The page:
• Abstract reasoning;
  • Sensitivity;
  • Perfectionism;
  • Advanced ability to play with puzzles, mazes or numbers.

Importance of spotting giftedness early
It is very important to spot the gifted potential in a child as early as possible, Kokot says, so that the child can be given the educational environment needed to nurture their gift and prevent negative signs from appearing. It also helps parents and others to understand the needs of the child, because gifted children tend to have unique emotional and social needs. For this reason, they fall under the umbrella term of ‘special needs’ children.

Signs teachers should look out for
There are two types of behaviour a teacher should look out for in learners to determine if they are gifted or not, says Kokot.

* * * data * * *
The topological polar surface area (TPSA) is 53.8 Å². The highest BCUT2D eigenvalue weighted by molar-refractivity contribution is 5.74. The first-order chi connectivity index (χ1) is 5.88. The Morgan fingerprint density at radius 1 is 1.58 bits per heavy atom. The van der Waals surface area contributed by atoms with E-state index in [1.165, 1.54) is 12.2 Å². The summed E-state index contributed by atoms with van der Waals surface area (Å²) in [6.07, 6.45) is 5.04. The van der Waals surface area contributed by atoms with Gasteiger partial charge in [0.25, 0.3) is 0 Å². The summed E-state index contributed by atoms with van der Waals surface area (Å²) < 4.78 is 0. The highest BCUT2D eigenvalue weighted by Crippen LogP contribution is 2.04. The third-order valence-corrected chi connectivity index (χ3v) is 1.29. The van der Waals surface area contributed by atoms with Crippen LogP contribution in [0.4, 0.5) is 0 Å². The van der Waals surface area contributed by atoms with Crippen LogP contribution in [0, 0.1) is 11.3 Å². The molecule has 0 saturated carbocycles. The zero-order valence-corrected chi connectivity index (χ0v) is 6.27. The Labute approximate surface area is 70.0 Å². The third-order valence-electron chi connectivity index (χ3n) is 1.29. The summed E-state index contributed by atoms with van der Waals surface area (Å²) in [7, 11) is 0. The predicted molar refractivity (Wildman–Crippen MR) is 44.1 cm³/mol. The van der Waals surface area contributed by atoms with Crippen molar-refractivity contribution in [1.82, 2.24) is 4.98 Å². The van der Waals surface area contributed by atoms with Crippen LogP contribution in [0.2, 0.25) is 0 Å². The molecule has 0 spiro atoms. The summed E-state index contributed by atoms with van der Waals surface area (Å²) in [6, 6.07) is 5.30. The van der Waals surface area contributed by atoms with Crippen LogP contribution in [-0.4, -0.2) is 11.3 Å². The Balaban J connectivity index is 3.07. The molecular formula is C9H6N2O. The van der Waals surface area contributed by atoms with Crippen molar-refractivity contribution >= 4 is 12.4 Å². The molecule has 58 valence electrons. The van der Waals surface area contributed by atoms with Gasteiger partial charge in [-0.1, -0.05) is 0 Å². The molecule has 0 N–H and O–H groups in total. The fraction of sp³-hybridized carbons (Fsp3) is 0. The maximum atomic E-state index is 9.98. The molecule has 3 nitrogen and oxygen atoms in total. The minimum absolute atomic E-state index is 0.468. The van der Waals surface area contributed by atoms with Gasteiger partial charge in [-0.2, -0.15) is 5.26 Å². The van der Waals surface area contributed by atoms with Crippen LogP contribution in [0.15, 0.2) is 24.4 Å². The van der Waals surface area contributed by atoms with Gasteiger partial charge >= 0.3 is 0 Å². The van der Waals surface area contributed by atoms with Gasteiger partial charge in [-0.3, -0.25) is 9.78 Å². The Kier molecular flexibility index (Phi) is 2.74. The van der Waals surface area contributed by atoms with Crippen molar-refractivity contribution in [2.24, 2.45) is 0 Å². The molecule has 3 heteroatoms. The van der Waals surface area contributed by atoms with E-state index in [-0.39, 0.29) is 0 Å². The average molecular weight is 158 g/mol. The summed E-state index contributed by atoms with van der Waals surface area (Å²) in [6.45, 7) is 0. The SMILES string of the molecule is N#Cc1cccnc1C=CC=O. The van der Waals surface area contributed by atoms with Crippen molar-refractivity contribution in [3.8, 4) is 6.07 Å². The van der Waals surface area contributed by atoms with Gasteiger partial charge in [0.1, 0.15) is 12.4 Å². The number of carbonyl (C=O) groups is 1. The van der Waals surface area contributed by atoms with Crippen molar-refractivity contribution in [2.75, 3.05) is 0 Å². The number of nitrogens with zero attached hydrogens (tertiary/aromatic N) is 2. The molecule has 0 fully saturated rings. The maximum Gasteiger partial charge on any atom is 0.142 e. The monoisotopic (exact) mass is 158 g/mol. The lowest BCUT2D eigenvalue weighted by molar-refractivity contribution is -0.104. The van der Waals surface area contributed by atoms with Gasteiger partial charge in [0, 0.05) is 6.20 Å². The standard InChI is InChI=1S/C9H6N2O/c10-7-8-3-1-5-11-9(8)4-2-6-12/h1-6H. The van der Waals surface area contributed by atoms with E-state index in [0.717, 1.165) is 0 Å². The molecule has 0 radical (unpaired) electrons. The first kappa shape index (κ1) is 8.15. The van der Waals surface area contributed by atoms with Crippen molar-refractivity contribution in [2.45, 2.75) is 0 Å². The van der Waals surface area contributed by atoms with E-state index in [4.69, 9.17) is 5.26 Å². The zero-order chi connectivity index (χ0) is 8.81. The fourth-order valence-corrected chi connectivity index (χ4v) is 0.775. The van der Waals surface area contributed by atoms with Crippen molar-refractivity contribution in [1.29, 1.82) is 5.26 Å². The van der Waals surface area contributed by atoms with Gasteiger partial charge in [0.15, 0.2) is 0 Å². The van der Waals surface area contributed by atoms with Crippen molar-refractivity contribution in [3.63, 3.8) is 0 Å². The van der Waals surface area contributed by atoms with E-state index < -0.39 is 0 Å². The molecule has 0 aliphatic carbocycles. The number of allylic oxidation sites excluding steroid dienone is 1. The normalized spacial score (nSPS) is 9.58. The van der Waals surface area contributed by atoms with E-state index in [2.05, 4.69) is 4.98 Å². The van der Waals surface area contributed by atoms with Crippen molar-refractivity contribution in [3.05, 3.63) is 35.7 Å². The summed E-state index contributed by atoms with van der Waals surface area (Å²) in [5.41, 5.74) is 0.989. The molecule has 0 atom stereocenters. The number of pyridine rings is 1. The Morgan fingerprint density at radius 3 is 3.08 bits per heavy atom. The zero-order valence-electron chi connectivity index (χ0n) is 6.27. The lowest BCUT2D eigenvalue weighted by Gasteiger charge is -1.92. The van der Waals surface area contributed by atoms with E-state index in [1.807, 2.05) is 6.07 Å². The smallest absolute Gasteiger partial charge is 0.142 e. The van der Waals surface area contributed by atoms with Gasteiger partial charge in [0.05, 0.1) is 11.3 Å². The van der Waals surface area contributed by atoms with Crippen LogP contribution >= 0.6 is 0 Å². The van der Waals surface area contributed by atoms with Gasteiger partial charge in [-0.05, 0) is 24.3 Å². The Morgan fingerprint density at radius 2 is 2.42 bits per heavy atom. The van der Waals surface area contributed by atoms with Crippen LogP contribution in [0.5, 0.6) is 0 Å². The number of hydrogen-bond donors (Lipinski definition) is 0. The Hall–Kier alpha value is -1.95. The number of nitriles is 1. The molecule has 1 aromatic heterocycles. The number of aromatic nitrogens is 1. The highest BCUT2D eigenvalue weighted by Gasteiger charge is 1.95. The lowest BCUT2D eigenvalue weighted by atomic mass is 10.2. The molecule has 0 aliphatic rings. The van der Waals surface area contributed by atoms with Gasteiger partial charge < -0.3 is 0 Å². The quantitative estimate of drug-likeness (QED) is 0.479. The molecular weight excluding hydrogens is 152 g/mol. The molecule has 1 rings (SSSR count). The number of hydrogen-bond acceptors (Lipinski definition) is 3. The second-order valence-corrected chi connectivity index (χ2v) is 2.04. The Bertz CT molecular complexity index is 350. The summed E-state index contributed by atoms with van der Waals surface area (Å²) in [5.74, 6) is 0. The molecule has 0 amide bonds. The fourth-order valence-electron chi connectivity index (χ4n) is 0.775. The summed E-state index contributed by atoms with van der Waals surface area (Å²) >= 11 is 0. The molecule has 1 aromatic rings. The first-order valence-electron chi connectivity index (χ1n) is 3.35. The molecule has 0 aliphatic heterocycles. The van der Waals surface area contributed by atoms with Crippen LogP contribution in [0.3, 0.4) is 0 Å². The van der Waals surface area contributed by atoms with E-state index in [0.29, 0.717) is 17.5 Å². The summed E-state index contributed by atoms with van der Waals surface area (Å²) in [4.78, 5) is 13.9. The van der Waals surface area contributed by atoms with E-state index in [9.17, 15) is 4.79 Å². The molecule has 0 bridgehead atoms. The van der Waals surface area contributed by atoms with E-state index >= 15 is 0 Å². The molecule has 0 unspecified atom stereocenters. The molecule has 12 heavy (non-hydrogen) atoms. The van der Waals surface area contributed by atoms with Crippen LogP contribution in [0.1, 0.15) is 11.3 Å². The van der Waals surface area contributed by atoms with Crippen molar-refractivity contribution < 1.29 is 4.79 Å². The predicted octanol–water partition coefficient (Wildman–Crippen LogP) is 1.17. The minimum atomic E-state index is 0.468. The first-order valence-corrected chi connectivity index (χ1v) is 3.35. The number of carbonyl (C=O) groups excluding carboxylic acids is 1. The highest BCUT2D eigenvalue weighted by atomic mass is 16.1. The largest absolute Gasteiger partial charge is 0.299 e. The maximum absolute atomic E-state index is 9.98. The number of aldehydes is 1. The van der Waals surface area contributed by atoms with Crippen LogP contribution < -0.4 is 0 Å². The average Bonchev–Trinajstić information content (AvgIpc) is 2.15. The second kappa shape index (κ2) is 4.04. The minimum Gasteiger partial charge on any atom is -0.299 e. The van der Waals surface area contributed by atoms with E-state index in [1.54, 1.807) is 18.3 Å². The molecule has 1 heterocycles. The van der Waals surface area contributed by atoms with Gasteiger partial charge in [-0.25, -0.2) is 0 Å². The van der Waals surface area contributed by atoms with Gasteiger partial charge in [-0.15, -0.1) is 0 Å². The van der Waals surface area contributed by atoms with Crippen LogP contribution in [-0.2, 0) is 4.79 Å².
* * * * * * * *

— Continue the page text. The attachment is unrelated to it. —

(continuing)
She said that the obvious sign is of a child who finds learning easy - but stressed that teachers should also look for the 'opposite side of the coin' as frequently the “bored, cheeky, unmotivated, sarcastic, pain-in-the-neck child may be acting out because of those same characteristics that can, if correctly managed, result in positive behaviours.”

She states that there are many unmotivated gifted children in the schools who hide their gifts and are massive underachievers.

Do gifted children have a higher IQ?
One would assume that a child who displays a tendency towards being gifted would have a far higher IQ than their peers. Yet Kokot, who carries out such tests, asserts that having a high IQ is not actually such a reliable indicator of giftedness.